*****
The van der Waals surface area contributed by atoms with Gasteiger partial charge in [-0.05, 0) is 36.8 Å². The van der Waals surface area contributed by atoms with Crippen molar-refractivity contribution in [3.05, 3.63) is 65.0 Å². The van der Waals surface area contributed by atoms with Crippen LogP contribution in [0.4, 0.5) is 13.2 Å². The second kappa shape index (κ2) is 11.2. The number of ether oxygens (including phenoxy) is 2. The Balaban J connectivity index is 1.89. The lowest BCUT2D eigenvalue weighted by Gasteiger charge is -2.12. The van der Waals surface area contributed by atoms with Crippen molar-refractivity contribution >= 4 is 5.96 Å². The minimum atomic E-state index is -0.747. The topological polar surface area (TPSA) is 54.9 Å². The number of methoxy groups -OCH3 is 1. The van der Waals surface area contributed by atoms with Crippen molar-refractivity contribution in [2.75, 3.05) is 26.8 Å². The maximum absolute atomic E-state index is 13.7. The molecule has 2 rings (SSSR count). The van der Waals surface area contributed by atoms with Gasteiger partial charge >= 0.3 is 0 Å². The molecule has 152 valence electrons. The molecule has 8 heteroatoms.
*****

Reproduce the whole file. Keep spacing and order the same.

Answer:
The van der Waals surface area contributed by atoms with Gasteiger partial charge in [-0.05, 0) is 36.8 Å². The van der Waals surface area contributed by atoms with Crippen molar-refractivity contribution in [3.05, 3.63) is 65.0 Å². The van der Waals surface area contributed by atoms with Crippen LogP contribution in [0.4, 0.5) is 13.2 Å². The second kappa shape index (κ2) is 11.2. The number of ether oxygens (including phenoxy) is 2. The Balaban J connectivity index is 1.89. The lowest BCUT2D eigenvalue weighted by Gasteiger charge is -2.12. The van der Waals surface area contributed by atoms with Crippen molar-refractivity contribution >= 4 is 5.96 Å². The minimum atomic E-state index is -0.747. The topological polar surface area (TPSA) is 54.9 Å². The number of methoxy groups -OCH3 is 1. The van der Waals surface area contributed by atoms with Crippen molar-refractivity contribution in [2.75, 3.05) is 26.8 Å². The maximum absolute atomic E-state index is 13.7. The molecule has 2 rings (SSSR count). The van der Waals surface area contributed by atoms with Gasteiger partial charge >= 0.3 is 0 Å². The molecule has 152 valence electrons. The molecule has 8 heteroatoms.